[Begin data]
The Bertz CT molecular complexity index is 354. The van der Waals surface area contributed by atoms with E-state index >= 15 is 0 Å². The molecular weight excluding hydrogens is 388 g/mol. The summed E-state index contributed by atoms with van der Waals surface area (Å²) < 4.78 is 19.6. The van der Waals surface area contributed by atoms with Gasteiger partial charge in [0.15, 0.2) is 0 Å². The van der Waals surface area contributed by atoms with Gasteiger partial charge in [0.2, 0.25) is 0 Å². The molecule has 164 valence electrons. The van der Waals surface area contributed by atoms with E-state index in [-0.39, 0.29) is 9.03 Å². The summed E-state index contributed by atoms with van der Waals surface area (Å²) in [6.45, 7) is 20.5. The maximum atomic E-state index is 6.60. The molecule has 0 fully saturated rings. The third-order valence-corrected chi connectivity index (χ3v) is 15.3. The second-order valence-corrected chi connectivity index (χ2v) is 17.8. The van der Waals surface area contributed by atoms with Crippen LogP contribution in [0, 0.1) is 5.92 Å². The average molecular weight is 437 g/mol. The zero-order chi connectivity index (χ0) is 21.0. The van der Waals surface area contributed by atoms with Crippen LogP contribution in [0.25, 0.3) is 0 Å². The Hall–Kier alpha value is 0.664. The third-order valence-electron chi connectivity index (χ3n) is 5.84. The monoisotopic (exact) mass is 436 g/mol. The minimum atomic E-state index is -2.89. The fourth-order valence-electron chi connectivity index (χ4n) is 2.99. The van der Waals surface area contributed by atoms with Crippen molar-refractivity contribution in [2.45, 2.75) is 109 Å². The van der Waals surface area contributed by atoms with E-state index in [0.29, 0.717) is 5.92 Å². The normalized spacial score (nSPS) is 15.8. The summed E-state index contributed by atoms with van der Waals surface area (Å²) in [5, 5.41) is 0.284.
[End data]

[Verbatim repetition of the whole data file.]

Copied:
The Bertz CT molecular complexity index is 354. The van der Waals surface area contributed by atoms with E-state index >= 15 is 0 Å². The molecular weight excluding hydrogens is 388 g/mol. The summed E-state index contributed by atoms with van der Waals surface area (Å²) < 4.78 is 19.6. The van der Waals surface area contributed by atoms with Gasteiger partial charge in [0.15, 0.2) is 0 Å². The van der Waals surface area contributed by atoms with Gasteiger partial charge in [0.2, 0.25) is 0 Å². The molecule has 164 valence electrons. The van der Waals surface area contributed by atoms with E-state index in [-0.39, 0.29) is 9.03 Å². The summed E-state index contributed by atoms with van der Waals surface area (Å²) in [6.45, 7) is 20.5. The maximum atomic E-state index is 6.60. The molecule has 0 fully saturated rings. The third-order valence-corrected chi connectivity index (χ3v) is 15.3. The second-order valence-corrected chi connectivity index (χ2v) is 17.8. The van der Waals surface area contributed by atoms with Crippen LogP contribution in [0, 0.1) is 5.92 Å². The average molecular weight is 437 g/mol. The zero-order chi connectivity index (χ0) is 21.0. The van der Waals surface area contributed by atoms with Crippen LogP contribution in [0.25, 0.3) is 0 Å². The Hall–Kier alpha value is 0.664. The third-order valence-electron chi connectivity index (χ3n) is 5.84. The monoisotopic (exact) mass is 436 g/mol. The minimum atomic E-state index is -2.89. The fourth-order valence-electron chi connectivity index (χ4n) is 2.99. The van der Waals surface area contributed by atoms with Crippen molar-refractivity contribution in [2.45, 2.75) is 109 Å². The van der Waals surface area contributed by atoms with E-state index in [0.29, 0.717) is 5.92 Å². The normalized spacial score (nSPS) is 15.8. The summed E-state index contributed by atoms with van der Waals surface area (Å²) in [5, 5.41) is 0.284.